This brief article from HealthDay (via MedlinePlus Health News) summarizes the findings of a recent study that analyzed four specific subsets of data from the 2003 California Health Interview Survey to identify patterns in the healthcare choices and experiences of California Hispanics — patterns which are very much worth our attention here in South Texas.
The study, entitled “Health Care Access, Use of Services, and Experiences Among Undocumented Mexicans and Other Latinos,” analyzed responses from four specific subsets of the 42,000+ respondents to the 2003 CHIS: 1,317 undocumented Mexicans, 2,851 US-born Mexicans, 271 undocumented Hispanics from countries other than Mexico, and 852 US-born Hispanics from non-Mexican heritage. Results found that…
undocumented Mexicans had 1.6 fewer physician visits compared with US-born Mexicans; other undocumented Latinos had 2.1 fewer visits compared with their US-born counterparts. Both undocumented groups were less likely to report difficulty obtaining necessary health care than US-born Mexicans and other US-born Latinos. Undocumented Mexicans were less likely to have a usual source of care and were more likely to report negative experiences than US-born Mexicans. Findings were similar for other undocumented Latinos, with the exception of having a usual source of care. Patterns of access to and use of health care services tended to improve with changing legal status.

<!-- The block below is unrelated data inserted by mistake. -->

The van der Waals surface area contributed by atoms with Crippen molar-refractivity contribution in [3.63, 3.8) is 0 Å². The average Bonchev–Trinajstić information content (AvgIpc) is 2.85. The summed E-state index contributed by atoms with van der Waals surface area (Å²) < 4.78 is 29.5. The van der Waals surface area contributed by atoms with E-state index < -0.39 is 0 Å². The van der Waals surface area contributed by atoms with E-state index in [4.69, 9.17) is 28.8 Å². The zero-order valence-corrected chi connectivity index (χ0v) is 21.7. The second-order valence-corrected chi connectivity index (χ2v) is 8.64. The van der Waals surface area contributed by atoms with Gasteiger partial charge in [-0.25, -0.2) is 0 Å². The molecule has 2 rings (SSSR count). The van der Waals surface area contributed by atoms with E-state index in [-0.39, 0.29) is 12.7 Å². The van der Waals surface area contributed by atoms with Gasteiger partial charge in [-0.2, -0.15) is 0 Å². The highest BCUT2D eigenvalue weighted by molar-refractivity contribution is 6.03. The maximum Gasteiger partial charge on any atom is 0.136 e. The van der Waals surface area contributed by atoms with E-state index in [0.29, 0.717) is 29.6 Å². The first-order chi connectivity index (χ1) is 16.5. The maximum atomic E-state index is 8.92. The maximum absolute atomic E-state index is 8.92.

Here’s the citation for the complete study:
Ortega AN, Fang H, Perez VH, Rizzo JA, Carter-Pokras O, Wallace SP, Gelberg, L. Health Care Access, Use of Services, and Experiences Among Undocumented Mexicans and Other Latinos. Arch Intern Med 2007;167(21):2354-2360. http://archinte.ama-assn.org/cgi/content/abstract/167/21/2354